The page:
The Crisis and Women Workers


As a result of the 1997 financial crisis, 95% of those workers laid off from the garment sector were women and 88% of those who lost their jobs in the toy sector. Women are disproportionately affected by such a crisis (including the current one) because, as Amelita King Dejardin of the ILO pointed out, women are more likely to be concentrated in the manufacturing jobs feeding the export industries and to be at lower levels in those factories. They are more likely to be sub-contractors or temporary or casual workers than men and, hence, usually the first to be laid off in bad conditions.

As she points out: “The consequence of losing a job also affects women differently and more severely. Research shows that the poorer the family the more important the woman’s earnings are to the family’s subsistence, children’s health and education. And because women workers in Thailand, the Philippines and Vietnam – among other countries – are concentrated in lower paid jobs they tend to save less; so a small pay cut or price rise can severely damage them and their dependants.”

Of course, there are some occasions or sectors in which women are better treated than men, which means that it is important to consider the impact of gender issues in addition to all other perspectives. In 1997, for example, women were not included in the social dialogue and the jobs that were created, through investment in infrastructure, tended to be more likely to go to men than women. Consequently, as she observes: “… the concept of what are public works should be expanded to incorporate social services, healthcare, education, child and youth development. Recruitment strategies must be created to reach women. Child care facilities must be included. Initiatives specially targeting unemployed women are needed. Economic and fiscal stimulus packages must include support for microfinance –which has been extremely effective in helping women start small businesses.”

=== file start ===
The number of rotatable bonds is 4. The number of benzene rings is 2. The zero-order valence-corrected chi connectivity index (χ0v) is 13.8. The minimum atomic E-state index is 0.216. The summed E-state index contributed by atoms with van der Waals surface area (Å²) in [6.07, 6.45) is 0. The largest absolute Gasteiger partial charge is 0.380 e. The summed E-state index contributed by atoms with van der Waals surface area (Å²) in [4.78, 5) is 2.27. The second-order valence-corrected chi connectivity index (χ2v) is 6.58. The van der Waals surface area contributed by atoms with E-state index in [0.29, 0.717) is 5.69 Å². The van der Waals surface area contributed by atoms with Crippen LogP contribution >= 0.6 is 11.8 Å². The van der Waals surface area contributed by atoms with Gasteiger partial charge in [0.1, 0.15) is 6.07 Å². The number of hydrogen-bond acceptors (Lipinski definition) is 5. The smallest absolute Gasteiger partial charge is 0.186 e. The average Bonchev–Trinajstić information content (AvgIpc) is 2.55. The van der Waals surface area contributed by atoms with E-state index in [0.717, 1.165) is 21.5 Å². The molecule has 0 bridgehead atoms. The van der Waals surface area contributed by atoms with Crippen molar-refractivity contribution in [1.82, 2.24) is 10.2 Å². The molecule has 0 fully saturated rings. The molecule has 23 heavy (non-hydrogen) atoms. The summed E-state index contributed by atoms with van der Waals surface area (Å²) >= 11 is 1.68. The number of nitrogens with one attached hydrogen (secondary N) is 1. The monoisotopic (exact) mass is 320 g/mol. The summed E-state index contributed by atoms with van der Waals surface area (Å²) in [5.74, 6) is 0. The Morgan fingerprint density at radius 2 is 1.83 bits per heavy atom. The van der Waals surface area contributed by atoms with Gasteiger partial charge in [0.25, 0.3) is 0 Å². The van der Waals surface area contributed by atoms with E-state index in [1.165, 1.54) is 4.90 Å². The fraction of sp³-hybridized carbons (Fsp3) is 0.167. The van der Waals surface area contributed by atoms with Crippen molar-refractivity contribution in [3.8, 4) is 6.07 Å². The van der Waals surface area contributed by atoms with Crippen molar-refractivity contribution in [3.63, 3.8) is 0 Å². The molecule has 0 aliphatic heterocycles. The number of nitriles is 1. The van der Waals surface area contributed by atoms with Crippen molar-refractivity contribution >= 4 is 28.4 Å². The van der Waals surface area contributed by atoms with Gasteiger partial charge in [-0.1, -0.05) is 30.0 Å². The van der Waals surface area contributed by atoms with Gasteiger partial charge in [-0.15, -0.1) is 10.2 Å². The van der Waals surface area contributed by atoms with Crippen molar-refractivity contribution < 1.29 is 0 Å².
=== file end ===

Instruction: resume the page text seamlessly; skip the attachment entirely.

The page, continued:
So far, the current government seems to be no more alert to what is required than the incompetent Chuan Leekphai administration that was in power in 1997. However, there is still time for Abhisit to do something useful.

A New Coyote Bunny Bar


There is a new ‘Coyote Bunny Bar’ on the corner of the Lad Prao-Ratchada intersection that I pass on my way home in the evening. It has taken over a space formerly used by a piano salesroom – which I always thought was likely to be a failure given the location. There is, after all, no nearby parking (except perhaps for the multi-storey car park attached to the subway station which would be described as ‘nearby’ in some countries but not in Bangkok, where walking is not a major activity.

I am not sure how successful the Coyote place will be – it is I suppose a bar where young woman dance half-naked and possibly will accept assignations with gentlemen punters – these places seem to come and go very quickly. During the recent junta period, two or three places opened along the stretch of Lad Prao I pass on the home journey but none of them lasted more than a few weeks – they advertise their presence not just by red lights and decorations but also by having some of the staff sitting on bar stools on the pavement. During an economic recession, such as is about to strike here, it would be expected that there would be an increase in the number of people willing to work in the industry, even if spending power among the patrons may have decreased – perhaps such people are substituting local places for more upmarket competitors in central Bangkok or overseas?

The usual arguments about the objectification of women as sex objects applies (irrespective of how willing the women are to be involved) but it spreads into many other aspects of Thai society. Walk to any department store or shopping centre and it is pretty much guaranteed that product demonstrations and point-of-sale promotions will be conducted by young women dressed in the seemingly obligatory short skirt and boots combination. A few years ago, when Kasikorn Bank was introducing its new e-banking services, it made rather a fool of itself by having ‘E-Girls’ to promote the scheme, also dressed in the same way and having them behave as vacuous bimbos rather than well-informed bank tellers. I recall once passing by a party for the ordination of one or more monks and on stage were a number of female dancers who, while not quite in the coyote style, were still not wearing very much. Predictable attitudes also pervade the media and workplace.